## Water volume per pen

Let’s first talk about some basic numbers. When calculating your herd requirements, you have to base it off some production parameters. For instance, to determine how much water a lactating dairy cow will need, you must consider the following:

1. 4-5 litres for every kilogram of dry matter intake or
2. 3.5 to 5 litres for every litre of milk produced

The second option is usually the easiest to calculate, since everyone follows output as one of the key production indicators for each cow. With a herd average of 35 litres of milk per day, that means you need to supply up to 175 litres of water per cow per day. About 50% to 60% of that intake of water occurs within one hour of being milked, so not only do you need to consider volume, but positioning becomes important as well. Barns using a milking parlour versus barns with robotic milkers have different cow traffic and behaviours to consider. There is never really just one “set in stone” rule of thumb to use. However, we can split this up into two examples to try and generate a baseline.

Let’s take a group of 160 cows milked in a double-10 parlour for our first example. The first key point of interest is where the cows exit the parlour back into the barn. Your cows will be craving their highest intake of water following the period of standing in the holding area and then being milked. You will have a steady stream of groups of 10 animals looking for a spot to drink. If you assume 2 feet of drinking space per cow, then you should have a minimum of 20 feet of water space available near that parlour exit. There will also be other locations in the group where you will want water – the ideal spot is in the crossovers between the feedbunk and the stalls. Altogether, you should have enough water space for 15% of your herd to drink at once, which works out to about 48 feet of total water space required for this group.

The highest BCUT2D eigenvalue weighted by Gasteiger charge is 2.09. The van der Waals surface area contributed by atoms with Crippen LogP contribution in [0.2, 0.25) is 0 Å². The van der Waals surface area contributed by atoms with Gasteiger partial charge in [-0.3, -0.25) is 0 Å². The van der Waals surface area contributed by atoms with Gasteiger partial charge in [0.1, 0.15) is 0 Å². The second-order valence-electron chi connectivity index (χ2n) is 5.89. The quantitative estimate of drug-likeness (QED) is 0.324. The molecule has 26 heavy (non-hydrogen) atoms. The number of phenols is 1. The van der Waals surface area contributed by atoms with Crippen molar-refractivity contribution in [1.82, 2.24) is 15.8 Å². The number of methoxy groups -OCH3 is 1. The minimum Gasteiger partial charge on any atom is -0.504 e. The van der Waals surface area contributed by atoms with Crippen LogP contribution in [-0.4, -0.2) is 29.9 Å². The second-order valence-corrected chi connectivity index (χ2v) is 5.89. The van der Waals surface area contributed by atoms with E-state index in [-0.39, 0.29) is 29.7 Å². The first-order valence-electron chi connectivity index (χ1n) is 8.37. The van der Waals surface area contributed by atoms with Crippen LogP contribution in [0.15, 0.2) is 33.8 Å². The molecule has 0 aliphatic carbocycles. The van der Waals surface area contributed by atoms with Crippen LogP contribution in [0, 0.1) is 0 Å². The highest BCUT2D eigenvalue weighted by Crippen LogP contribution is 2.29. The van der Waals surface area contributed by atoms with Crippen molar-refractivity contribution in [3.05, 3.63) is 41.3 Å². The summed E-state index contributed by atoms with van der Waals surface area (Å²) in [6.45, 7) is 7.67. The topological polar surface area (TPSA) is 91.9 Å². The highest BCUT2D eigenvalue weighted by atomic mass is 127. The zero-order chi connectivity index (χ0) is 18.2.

Compare that to 120 cows in a robot milking group and things may differ. The overall total space required to ensure that 15% of your herd can drink at once is still the guideline to use. So, for this group, you should have 36 feet of trough space available. However, because traffic to and from the robot is quite constant throughout the day, you can have these water locations more evenly spread out throughout the entire group area. You would still utilize crossovers, but having more water stations spread around the group will ensure quick access to water for every cow, either after they milk or after they eat.

## Cow traffic

Another observation you should be aware of is cow traffic around your water stations, regardless of your milking setup. When at a water trough, cows will line up side-by-side to drink, so you need to make sure there is sufficient room behind them for other cows to pass by unimpeded. Many crossovers are designed 10-12 feet wide; however, that does not allow adequate room for additional cow traffic. By allowing 14-16 feet crossovers, you not only free up that space so cows can easily fit at the trough, but you are also providing an adequate area for a walkway behind the ones drinking.

Regardless of the size of your herd, you should always have more than one water station available to each group. This will help ensure the boss cow doesn’t dominate and block the only spot. It is also a secondary fail-safe should something go wrong with the first spot. Lastly, a cow should never be more than a 100-foot walk away from any water source, regardless of where they are in the barn.

## Cleanliness